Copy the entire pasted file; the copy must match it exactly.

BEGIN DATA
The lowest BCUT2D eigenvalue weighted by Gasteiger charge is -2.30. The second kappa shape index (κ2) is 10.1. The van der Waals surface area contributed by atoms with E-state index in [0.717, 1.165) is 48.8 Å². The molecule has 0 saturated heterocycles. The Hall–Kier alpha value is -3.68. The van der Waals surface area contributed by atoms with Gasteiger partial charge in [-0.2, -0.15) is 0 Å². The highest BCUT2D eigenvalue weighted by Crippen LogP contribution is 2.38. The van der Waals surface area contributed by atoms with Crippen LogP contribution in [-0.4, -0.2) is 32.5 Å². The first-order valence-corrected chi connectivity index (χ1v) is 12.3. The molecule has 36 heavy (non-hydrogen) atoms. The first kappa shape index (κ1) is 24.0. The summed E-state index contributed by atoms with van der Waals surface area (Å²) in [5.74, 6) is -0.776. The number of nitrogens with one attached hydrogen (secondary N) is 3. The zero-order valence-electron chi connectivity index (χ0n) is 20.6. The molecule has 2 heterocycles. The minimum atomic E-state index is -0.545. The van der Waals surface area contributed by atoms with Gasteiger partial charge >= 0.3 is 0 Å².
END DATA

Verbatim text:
The lowest BCUT2D eigenvalue weighted by Gasteiger charge is -2.30. The second kappa shape index (κ2) is 10.1. The van der Waals surface area contributed by atoms with E-state index in [0.717, 1.165) is 48.8 Å². The molecule has 0 saturated heterocycles. The Hall–Kier alpha value is -3.68. The van der Waals surface area contributed by atoms with Gasteiger partial charge in [-0.2, -0.15) is 0 Å². The highest BCUT2D eigenvalue weighted by Crippen LogP contribution is 2.38. The van der Waals surface area contributed by atoms with Crippen LogP contribution in [-0.4, -0.2) is 32.5 Å². The first-order valence-corrected chi connectivity index (χ1v) is 12.3. The molecule has 36 heavy (non-hydrogen) atoms. The first kappa shape index (κ1) is 24.0. The summed E-state index contributed by atoms with van der Waals surface area (Å²) in [5.74, 6) is -0.776. The number of nitrogens with one attached hydrogen (secondary N) is 3. The zero-order valence-electron chi connectivity index (χ0n) is 20.6. The molecule has 2 heterocycles. The minimum atomic E-state index is -0.545. The van der Waals surface area contributed by atoms with Gasteiger partial charge >= 0.3 is 0 Å².